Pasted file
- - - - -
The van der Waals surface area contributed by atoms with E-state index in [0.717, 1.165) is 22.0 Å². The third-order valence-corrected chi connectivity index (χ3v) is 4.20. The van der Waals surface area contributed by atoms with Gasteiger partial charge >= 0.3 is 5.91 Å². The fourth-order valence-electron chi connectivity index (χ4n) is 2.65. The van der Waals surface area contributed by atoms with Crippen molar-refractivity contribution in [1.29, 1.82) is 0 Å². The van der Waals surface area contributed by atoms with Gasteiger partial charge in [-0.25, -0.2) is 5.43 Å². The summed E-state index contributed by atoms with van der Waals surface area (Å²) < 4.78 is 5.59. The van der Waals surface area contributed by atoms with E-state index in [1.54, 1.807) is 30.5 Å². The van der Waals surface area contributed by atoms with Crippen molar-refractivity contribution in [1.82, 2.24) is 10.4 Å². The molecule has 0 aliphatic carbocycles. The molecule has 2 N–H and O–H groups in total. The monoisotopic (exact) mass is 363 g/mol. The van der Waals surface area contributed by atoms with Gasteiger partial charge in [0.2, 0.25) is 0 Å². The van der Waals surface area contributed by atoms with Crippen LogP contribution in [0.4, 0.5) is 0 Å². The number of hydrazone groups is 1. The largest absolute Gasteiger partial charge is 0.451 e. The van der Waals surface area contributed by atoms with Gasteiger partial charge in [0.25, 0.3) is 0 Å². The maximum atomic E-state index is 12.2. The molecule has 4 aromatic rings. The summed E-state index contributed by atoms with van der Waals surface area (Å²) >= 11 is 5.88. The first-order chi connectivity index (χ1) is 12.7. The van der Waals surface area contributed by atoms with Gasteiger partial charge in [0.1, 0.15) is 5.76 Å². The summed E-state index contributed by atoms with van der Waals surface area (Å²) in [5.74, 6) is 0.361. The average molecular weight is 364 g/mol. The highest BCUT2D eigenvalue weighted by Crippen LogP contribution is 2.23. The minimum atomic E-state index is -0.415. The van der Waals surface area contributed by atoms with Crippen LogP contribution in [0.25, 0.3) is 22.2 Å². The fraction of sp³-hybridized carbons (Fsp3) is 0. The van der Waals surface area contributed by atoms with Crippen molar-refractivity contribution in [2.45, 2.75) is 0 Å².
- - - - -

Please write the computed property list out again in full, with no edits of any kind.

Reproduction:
The van der Waals surface area contributed by atoms with E-state index in [0.717, 1.165) is 22.0 Å². The third-order valence-corrected chi connectivity index (χ3v) is 4.20. The van der Waals surface area contributed by atoms with Gasteiger partial charge >= 0.3 is 5.91 Å². The fourth-order valence-electron chi connectivity index (χ4n) is 2.65. The van der Waals surface area contributed by atoms with Crippen molar-refractivity contribution in [1.29, 1.82) is 0 Å². The van der Waals surface area contributed by atoms with Gasteiger partial charge in [-0.25, -0.2) is 5.43 Å². The summed E-state index contributed by atoms with van der Waals surface area (Å²) < 4.78 is 5.59. The van der Waals surface area contributed by atoms with E-state index in [1.54, 1.807) is 30.5 Å². The van der Waals surface area contributed by atoms with Crippen molar-refractivity contribution in [1.82, 2.24) is 10.4 Å². The molecule has 0 aliphatic carbocycles. The molecule has 2 N–H and O–H groups in total. The monoisotopic (exact) mass is 363 g/mol. The van der Waals surface area contributed by atoms with Gasteiger partial charge in [0.2, 0.25) is 0 Å². The van der Waals surface area contributed by atoms with Crippen LogP contribution in [0.4, 0.5) is 0 Å². The number of hydrazone groups is 1. The largest absolute Gasteiger partial charge is 0.451 e. The van der Waals surface area contributed by atoms with Gasteiger partial charge in [0.25, 0.3) is 0 Å². The maximum atomic E-state index is 12.2. The molecule has 4 aromatic rings. The summed E-state index contributed by atoms with van der Waals surface area (Å²) >= 11 is 5.88. The first-order chi connectivity index (χ1) is 12.7. The van der Waals surface area contributed by atoms with Gasteiger partial charge in [0.1, 0.15) is 5.76 Å². The summed E-state index contributed by atoms with van der Waals surface area (Å²) in [5.74, 6) is 0.361. The average molecular weight is 364 g/mol. The highest BCUT2D eigenvalue weighted by Crippen LogP contribution is 2.23. The minimum atomic E-state index is -0.415. The van der Waals surface area contributed by atoms with Crippen LogP contribution in [0.25, 0.3) is 22.2 Å². The fraction of sp³-hybridized carbons (Fsp3) is 0. The van der Waals surface area contributed by atoms with Crippen molar-refractivity contribution in [2.45, 2.75) is 0 Å².